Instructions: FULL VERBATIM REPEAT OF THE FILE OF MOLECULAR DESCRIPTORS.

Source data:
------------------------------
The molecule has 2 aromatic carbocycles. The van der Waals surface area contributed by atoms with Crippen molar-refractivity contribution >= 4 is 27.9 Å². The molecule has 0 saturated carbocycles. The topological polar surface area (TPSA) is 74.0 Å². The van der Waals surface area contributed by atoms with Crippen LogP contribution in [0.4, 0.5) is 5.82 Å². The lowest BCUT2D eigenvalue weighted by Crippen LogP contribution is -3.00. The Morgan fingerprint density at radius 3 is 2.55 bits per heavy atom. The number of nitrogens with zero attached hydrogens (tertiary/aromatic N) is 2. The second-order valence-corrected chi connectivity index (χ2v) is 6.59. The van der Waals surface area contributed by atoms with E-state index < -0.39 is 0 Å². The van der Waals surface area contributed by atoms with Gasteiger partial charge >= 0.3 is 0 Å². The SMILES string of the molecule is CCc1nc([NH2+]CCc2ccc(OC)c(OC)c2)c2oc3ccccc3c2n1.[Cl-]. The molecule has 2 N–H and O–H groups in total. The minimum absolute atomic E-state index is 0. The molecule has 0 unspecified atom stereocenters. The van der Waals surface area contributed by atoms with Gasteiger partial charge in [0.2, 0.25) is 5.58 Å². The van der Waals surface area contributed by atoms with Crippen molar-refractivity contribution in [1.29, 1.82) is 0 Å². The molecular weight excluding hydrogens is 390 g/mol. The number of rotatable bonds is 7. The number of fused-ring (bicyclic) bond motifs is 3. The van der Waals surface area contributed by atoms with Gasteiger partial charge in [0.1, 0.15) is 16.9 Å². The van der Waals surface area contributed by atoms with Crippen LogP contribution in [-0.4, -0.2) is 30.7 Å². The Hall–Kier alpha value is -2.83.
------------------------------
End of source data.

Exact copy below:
The molecule has 2 aromatic carbocycles. The van der Waals surface area contributed by atoms with Crippen molar-refractivity contribution >= 4 is 27.9 Å². The molecule has 0 saturated carbocycles. The topological polar surface area (TPSA) is 74.0 Å². The van der Waals surface area contributed by atoms with Crippen LogP contribution in [0.4, 0.5) is 5.82 Å². The lowest BCUT2D eigenvalue weighted by Crippen LogP contribution is -3.00. The Morgan fingerprint density at radius 3 is 2.55 bits per heavy atom. The number of nitrogens with zero attached hydrogens (tertiary/aromatic N) is 2. The second-order valence-corrected chi connectivity index (χ2v) is 6.59. The van der Waals surface area contributed by atoms with E-state index < -0.39 is 0 Å². The van der Waals surface area contributed by atoms with Gasteiger partial charge >= 0.3 is 0 Å². The SMILES string of the molecule is CCc1nc([NH2+]CCc2ccc(OC)c(OC)c2)c2oc3ccccc3c2n1.[Cl-]. The molecule has 2 N–H and O–H groups in total. The minimum absolute atomic E-state index is 0. The molecule has 0 unspecified atom stereocenters. The van der Waals surface area contributed by atoms with Gasteiger partial charge in [0.2, 0.25) is 5.58 Å². The van der Waals surface area contributed by atoms with Crippen molar-refractivity contribution in [1.29, 1.82) is 0 Å². The molecular weight excluding hydrogens is 390 g/mol. The number of rotatable bonds is 7. The number of fused-ring (bicyclic) bond motifs is 3. The van der Waals surface area contributed by atoms with Gasteiger partial charge in [0.1, 0.15) is 16.9 Å². The van der Waals surface area contributed by atoms with Crippen LogP contribution in [-0.4, -0.2) is 30.7 Å². The Hall–Kier alpha value is -2.83.